CDC chief Frieden says Zika fight needs funding now

The director of the CDC on Thursday repeated his call for Congress to approve emergency funding to fight Zika, saying the delay in that appropriation “is impeding our ability to protect American women from this virus.”

The agency’s priority ‘’is to protect pregnant women,’’ Dr. Tom Frieden, the head of the Atlanta-based CDC, told an Atlanta Press Club audience.


If the virus is present in a pregnant woman, Frieden noted, it can cause “a horrific and devastating’’ birth defect known as microcephaly.

The $1.1 billion in funding being sought from Congress would go to mosquito extermination efforts, better testing and vaccine research.

Frieden said he did not see a public health reason to cancel the 2016 Olympic Games set for August in Rio de Janeiro, in the Zika-stricken country of Brazil. Still, he said, pregnant women should not go to the Games.

“There’s likely to be some transmission of Zika in parts of Brazil during the Olympics,” he said.

More than 600 cases of Zika have been reported in the continental United States. None of these cases was caused by local mosquitoes, but instead involved people who had recently traveled to Zika-prone areas. There were also 11 confirmed cases of sexual transmission.

Seventeen of those cases have been reported in Georgia.

Experts say mosquito transmission in the United States is inevitable and almost certain to begin in Southern states during the summer, the New York Times has reported.

Well-watered tropical areas, such as in much of the Caribbean and South America, are ideal for the mosquito that carries Zika, but the insect can breed in several warmer areas of the continental U.S.


In Puerto Rico, it’s “a perfect storm’’ for Zika transmission, Frieden said. The U.S. commonwealth in the Caribbean has a financial crisis, a Medicaid funding crisis, and Zika, which he said is compounded by the lack of air conditioning and crowded conditions.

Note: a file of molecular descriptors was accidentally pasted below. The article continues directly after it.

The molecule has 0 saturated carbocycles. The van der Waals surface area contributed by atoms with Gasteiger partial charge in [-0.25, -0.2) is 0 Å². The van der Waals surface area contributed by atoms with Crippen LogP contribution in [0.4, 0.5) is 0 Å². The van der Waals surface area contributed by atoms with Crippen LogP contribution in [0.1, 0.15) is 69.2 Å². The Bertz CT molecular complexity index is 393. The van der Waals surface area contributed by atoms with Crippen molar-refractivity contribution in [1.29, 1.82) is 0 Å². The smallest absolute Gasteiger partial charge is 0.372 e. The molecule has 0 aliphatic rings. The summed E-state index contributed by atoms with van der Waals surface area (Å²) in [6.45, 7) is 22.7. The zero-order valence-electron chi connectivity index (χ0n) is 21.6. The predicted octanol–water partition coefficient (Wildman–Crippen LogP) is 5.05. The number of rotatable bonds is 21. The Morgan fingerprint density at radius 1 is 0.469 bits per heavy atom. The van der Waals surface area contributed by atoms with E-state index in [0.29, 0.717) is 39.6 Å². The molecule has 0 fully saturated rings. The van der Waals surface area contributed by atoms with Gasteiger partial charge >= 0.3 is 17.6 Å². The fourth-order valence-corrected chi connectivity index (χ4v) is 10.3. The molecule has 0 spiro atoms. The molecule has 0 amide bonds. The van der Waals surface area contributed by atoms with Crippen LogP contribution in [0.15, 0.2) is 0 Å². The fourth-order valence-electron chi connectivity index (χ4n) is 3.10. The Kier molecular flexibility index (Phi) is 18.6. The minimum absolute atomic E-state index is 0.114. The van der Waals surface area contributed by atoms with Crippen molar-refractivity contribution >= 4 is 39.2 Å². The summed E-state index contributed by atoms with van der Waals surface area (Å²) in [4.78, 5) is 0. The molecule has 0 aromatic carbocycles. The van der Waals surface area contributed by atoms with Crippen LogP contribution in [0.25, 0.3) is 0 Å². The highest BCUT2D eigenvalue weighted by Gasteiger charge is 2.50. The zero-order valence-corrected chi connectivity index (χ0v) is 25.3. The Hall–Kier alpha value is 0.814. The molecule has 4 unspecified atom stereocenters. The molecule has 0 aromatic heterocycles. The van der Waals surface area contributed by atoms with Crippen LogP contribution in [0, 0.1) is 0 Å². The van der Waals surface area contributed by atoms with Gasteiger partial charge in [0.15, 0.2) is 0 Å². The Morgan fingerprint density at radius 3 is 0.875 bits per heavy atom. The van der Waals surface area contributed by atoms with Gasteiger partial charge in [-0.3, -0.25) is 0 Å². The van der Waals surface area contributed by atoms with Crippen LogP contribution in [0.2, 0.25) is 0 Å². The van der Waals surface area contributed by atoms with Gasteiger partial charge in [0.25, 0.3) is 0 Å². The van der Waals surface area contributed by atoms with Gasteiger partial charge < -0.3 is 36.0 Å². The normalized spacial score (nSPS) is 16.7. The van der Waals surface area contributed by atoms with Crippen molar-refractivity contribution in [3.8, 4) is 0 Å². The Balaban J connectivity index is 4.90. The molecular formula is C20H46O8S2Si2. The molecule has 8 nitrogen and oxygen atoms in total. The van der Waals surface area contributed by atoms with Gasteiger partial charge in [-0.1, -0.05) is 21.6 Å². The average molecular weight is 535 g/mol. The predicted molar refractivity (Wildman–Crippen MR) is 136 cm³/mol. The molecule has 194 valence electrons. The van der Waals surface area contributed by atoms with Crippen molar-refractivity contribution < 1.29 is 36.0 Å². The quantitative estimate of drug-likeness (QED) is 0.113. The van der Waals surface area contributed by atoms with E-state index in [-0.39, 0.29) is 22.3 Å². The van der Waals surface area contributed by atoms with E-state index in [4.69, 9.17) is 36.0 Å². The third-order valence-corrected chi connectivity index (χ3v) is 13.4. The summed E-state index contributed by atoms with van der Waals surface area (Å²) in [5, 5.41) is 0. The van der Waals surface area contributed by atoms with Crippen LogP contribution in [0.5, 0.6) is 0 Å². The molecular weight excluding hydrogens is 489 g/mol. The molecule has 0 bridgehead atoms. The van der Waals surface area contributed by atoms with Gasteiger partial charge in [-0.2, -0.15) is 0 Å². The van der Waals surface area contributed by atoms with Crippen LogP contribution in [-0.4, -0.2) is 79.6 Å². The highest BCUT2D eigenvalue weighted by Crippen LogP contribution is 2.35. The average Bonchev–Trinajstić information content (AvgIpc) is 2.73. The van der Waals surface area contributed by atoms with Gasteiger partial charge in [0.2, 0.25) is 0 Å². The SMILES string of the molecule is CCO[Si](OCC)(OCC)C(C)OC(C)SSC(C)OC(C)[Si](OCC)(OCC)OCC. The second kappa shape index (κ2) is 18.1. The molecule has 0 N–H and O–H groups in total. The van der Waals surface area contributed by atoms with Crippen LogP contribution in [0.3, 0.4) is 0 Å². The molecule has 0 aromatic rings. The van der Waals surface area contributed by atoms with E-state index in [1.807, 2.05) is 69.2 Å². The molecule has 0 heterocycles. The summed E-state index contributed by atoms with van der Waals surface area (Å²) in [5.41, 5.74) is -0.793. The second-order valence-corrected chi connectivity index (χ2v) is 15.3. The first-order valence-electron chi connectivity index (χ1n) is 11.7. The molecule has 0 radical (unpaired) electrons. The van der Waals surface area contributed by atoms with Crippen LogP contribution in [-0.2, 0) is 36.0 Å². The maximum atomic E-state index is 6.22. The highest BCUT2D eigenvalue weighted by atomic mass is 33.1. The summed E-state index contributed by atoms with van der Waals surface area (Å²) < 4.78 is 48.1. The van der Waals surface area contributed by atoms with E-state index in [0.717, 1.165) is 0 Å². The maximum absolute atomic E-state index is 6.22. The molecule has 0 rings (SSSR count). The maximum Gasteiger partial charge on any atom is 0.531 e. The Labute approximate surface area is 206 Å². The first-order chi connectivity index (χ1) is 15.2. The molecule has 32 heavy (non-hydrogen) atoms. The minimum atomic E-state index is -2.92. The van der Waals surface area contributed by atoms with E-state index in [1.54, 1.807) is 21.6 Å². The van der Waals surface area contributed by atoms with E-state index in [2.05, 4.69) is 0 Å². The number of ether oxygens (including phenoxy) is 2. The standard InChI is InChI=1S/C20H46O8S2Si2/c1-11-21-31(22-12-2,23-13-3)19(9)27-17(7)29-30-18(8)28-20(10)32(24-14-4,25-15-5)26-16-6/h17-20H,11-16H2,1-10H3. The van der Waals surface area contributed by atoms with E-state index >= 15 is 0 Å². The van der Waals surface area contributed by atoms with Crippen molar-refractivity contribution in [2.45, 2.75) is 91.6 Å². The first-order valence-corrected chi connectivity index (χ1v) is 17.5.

More than 1,350 people have tested positive for Zika since the beginning of the epidemic there, including 168 pregnant women, the Wall Street Journal reported. Thousands more are probably infected but not showing symptoms, health authorities say.

The Aedes aegypti  mosquito spreads the disease, and is very effective at doing so. Frieden called the species “the cockroach of mosquitoes’’ in that it dwells indoors and is difficult to kill.

“We need to do much better on mosquito control,’’ he said, citing new products to kill the insects, including a trap that he said works like a “roach motel.”

Dr. Tom Frieden
Dr. Tom Frieden

A Zika vaccine is at least two years away from coming to market, Frieden said.

Mosquito season “is just heating up, and so is Zika,’’ he told reporters.

Frieden said Congress’ emergency funding to fight another virus, Ebola, two years ago was ‘’the right thing’’ to do.

The 2014 outbreak of that deadly virus, which devastated parts of West Africa and led to a few cases in the United States, “shouldn’t have been as bad as it was,’’ Frieden said. But he added that “Ebola could have been massively worse’’ if the response then had been less vigorous.

“We were within days of it getting completely out of control’’ in 2014 in Nigeria, he said. But CDC staffers, using the polio eradication infrastructure and working with Nigerian doctors and other health professionals, were able to contain it.

Separately Thursday, the World Health Organization said that people living in areas where the Zika virus is circulating should consider delaying pregnancy to avoid having babies with birth defects, the New York Times reported.

The WHO advice affects millions of couples in 46 countries across Latin America and the Caribbean where Zika transmission is ongoing or expected.